LHP magazine: But there have to be weaknesses and problems. Give us a sense of what those are.
Earl: Of course, there are challenges. Even though the city is well funded, there is not enough money to complete all the infrastructure projects that are needed. Roads, bridges, canal dredging, stormwater systems, sea wall repair, the list goes on and on. Lighthouse Point has the third lowest tax rate in Broward County, but at some point, city officials may need to consider where and how they can get the funds necessary to keep up with the aging infrastructure. There is a lot of grant money available, but increasingly it takes trained people to find and apply for that funding. I’m not sure the city can hold the line on no new taxes in the long run.
LHP magazine: What did you find most frustrating?
Earl: I find the State of Florida’s constant efforts to undermine municipal government frustrating. Vacation home rentals are an example. The state would like municipal governments to have limited authority to regulate short-term rentals. We, as the commission, felt it was necessary to ensure local rental properties met local standards. Local government is in the best position to decide what is best for the community — not the state.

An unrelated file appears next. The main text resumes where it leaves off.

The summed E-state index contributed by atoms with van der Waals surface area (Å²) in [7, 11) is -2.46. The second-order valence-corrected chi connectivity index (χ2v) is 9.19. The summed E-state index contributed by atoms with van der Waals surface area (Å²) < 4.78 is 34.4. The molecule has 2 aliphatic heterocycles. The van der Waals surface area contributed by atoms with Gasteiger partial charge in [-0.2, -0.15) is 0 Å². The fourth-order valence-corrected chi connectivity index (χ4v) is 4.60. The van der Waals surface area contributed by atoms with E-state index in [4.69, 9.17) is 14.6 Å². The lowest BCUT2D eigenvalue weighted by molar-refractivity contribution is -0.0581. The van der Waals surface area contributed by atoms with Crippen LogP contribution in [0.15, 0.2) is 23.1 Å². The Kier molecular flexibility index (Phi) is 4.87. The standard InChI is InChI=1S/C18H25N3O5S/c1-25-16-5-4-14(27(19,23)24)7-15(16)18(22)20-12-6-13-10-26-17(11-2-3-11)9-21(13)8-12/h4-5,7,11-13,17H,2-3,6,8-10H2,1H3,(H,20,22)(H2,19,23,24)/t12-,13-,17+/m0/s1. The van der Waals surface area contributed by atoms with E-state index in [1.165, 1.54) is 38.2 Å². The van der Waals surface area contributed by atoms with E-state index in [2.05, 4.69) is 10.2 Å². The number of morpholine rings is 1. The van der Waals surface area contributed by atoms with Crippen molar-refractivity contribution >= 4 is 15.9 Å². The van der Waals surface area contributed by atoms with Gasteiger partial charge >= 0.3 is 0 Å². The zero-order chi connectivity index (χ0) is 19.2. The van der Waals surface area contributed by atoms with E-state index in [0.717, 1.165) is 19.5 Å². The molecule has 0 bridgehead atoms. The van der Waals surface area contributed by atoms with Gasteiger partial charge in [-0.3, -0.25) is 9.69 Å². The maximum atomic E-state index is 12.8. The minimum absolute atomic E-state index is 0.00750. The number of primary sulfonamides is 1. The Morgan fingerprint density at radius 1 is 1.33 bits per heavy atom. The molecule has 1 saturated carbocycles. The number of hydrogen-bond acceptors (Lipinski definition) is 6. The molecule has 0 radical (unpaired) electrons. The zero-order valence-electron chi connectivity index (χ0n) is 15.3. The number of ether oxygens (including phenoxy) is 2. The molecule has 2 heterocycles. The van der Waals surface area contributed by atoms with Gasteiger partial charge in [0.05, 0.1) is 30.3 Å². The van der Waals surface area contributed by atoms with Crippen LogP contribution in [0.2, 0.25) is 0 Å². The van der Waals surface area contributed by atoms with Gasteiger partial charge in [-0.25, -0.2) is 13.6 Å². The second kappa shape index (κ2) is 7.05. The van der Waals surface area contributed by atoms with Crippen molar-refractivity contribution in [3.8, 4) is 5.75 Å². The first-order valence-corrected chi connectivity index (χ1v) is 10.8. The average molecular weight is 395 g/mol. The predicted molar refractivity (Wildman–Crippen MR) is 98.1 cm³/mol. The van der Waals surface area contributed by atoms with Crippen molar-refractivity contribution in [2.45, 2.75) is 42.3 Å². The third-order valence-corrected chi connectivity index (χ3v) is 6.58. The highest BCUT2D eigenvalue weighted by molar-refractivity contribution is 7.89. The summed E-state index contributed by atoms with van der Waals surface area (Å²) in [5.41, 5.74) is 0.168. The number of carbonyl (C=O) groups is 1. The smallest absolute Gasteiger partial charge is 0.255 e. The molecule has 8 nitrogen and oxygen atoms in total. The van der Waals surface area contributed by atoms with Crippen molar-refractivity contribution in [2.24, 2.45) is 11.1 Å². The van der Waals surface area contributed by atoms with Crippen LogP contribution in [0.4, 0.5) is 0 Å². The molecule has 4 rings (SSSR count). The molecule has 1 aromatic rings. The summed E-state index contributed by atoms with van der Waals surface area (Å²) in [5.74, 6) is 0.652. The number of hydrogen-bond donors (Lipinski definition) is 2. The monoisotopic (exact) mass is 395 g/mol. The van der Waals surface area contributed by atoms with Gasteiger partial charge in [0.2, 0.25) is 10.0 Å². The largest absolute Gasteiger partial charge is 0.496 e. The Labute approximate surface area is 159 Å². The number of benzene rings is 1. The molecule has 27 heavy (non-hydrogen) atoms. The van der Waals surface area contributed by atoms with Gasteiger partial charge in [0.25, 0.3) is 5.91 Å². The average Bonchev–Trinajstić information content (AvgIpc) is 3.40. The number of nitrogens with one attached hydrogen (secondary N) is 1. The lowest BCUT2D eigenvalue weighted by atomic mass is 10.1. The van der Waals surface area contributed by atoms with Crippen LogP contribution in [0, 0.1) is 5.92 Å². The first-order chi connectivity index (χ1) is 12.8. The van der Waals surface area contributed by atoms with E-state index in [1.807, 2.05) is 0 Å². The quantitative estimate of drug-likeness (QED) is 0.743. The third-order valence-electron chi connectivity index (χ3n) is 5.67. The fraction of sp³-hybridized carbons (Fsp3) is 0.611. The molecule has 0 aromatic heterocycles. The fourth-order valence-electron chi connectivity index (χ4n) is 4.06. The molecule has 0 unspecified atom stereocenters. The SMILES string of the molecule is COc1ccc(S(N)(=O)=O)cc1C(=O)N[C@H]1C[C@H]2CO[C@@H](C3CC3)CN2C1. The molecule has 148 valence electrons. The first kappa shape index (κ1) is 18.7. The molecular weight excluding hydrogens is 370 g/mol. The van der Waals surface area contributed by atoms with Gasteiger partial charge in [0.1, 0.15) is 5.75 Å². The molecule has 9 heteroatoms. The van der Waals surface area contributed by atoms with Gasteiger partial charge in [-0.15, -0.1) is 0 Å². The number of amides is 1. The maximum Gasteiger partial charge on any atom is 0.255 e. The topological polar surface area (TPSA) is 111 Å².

Another example is we passed a no-smoking policy in our local parks. That’s fine, but the reality is we can’t enforce it. The state regulates smoking in public places. We can put up signs and ask people not to smoke, but we have no authority to cite offenders.
LHP magazine: There must have been other frustrations.
Earl: Another big one is what I would describe as a good thing and a bad thing. We have a very strict open meetings requirement, meaning commissioners cannot speak to each other about city business unless it is in a public setting, and all public meetings must include a notification to the public so they can attend if they choose. I am a big believer in the policy, but it does inhibit candid and open discussions about city issues. The result is that these issues must wait for a commission meeting or a workshop, or another public forum. Meetings tend to run long, and people get tired, so discussions don’t get into the kind of detail necessary to hash out complex issues.